St. Louis -- Before his parents shipped him off to the Heartland Christian Academy, 16-year-old Tim Hans was struggling in school and messing with drugs and the occult.
After nearly a year at the academy, considered a last resort for difficult youngsters, Tim has righted his course. No more rebellion or fits of rage. The straight-A student, now respectful and polite, has found God.
"It's kind of a total overhaul of the mind,'' he says.
Now the academy that markets its tough love faces troubled times itself. Prosecutors are calling its form of discipline abuse.
In June, five Heartland workers were accused of sending 11 misbehaving teen-agers to shovel manure, at times in a pit filled with animal waste and afterbirth. Two months later, four Heartland workers - two already charged in the manure incident - were accused of spanking a teen 30 times with a board.
Authorities removed 115 Heartland students in October after a 13-year-old boy reported another Heartland worker burst his eardrum. Parents, some from as far as Texas and California, were called to retrieve the children.
About 80 have since returned to the school after a judge intervened, according to Charles Sharpe, Heartland's founder and senior pastor.
"It's an evil attack,'' Sharpe fumes. The former Kansas City insurance executive pledges to spend his fortune - estimated in the tens of millions - "and every drop of blood in my body'' to defend the 200-acre religious community 150 miles north of St. Louis where work therapy is combined with Christian teachings.
The 74-year-old Sharpe, known at Heartland as Pastor Charlie, maintains no child gets more than five "swats,'' and says the 13-year-old was struck accidentally by a worker trying to free his arm from the boy's jaws.
For now, a federal judge is allowing juvenile authorities to seek removal of any Heartland child considered at risk, but he has barred any mass removals pending a final ruling.
Heartland's operators are suing authorities in federal court, complaining of a "systematic, persistent and continuous campaign of harassment.'' Joshua Eads, a 17-year-old Heartland student, also is suing local investigators, alleging he was unjustly held for 12 days on suspicion he was involved in the manure-pit incident.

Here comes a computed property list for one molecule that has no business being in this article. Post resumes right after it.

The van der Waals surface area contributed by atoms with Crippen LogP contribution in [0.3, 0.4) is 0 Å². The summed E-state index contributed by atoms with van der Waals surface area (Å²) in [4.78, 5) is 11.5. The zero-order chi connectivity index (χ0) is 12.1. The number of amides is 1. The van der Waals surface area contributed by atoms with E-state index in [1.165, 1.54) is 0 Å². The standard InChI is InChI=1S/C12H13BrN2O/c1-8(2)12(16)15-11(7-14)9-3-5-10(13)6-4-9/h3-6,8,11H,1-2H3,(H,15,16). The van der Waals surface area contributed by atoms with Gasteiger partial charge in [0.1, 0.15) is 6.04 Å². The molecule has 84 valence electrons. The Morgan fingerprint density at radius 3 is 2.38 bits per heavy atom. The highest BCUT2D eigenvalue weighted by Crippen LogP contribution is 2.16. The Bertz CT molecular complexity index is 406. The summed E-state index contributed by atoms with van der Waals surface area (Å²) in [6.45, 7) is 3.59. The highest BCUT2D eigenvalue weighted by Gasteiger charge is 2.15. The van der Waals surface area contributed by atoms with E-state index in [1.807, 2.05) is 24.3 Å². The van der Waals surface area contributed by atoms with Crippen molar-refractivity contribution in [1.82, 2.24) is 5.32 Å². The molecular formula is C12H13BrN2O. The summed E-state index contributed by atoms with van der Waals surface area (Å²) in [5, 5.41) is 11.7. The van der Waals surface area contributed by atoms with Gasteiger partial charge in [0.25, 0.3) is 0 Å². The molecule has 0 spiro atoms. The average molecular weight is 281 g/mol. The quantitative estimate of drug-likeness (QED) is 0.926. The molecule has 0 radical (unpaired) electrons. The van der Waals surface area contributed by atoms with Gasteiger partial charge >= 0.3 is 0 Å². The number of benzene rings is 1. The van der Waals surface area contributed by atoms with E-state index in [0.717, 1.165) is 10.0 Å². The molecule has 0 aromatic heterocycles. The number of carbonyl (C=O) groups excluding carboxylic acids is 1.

"We don't believe in abusing kids,'' Sharpe says. "In society today, any time you correct or discipline a child, in the eyes of many it's abuse.''
Sheriff David Parrish, a father of two who says he shoveled pig manure as part of a boyhood summer job, counters: "We believe it was abuse, and I'm comfortable with what a jury will say.''
Parrish says the youngsters were forced to stand for up to two hours in manure piles brimming with bacteria. Parrish says some witnesses told him children were forced to stand in manure up to their chests, though others dispute that.
Sharpe says he believes many of the abuse allegations come from troubled kids - usually new arrivals - who often would ``rather be on the streets, doing drugs and having sex.''
Heartland children run the community's two eateries and work on its 7,000-cow dairy farm as they work toward a high school diploma or an equivalency degree. Only adults now shovel manure on the dairy farm.
Sharpe has friends in high places. Attorney General John Ashcroft, to whom Sharpe donated at least $10,000 for a 2000 presidential exploratory committee, wrote the introduction to Sharpe's 1999 autobiography.
"Charlie Sharpe doesn't need a public opinion poll to know right from wrong. His faith in God and his conscience determine that for him,'' Ashcroft wrote.
Hans says he plans to stay at Heartland and graduate from the school. His parents soon will be there, too. Katherine and Terry Hans are selling their farmhouse near Mendota, Ill., and plan to move with their 14-year-old daughter to Heartland to help.
"There's a difference between swatting a kid on the bottom and beating a kid,'' says Katherine Hans, 49. "When you can't bring God into it and have a foundation, a basis for morals, what do you got? Sometimes I feel Christians are persecuted.''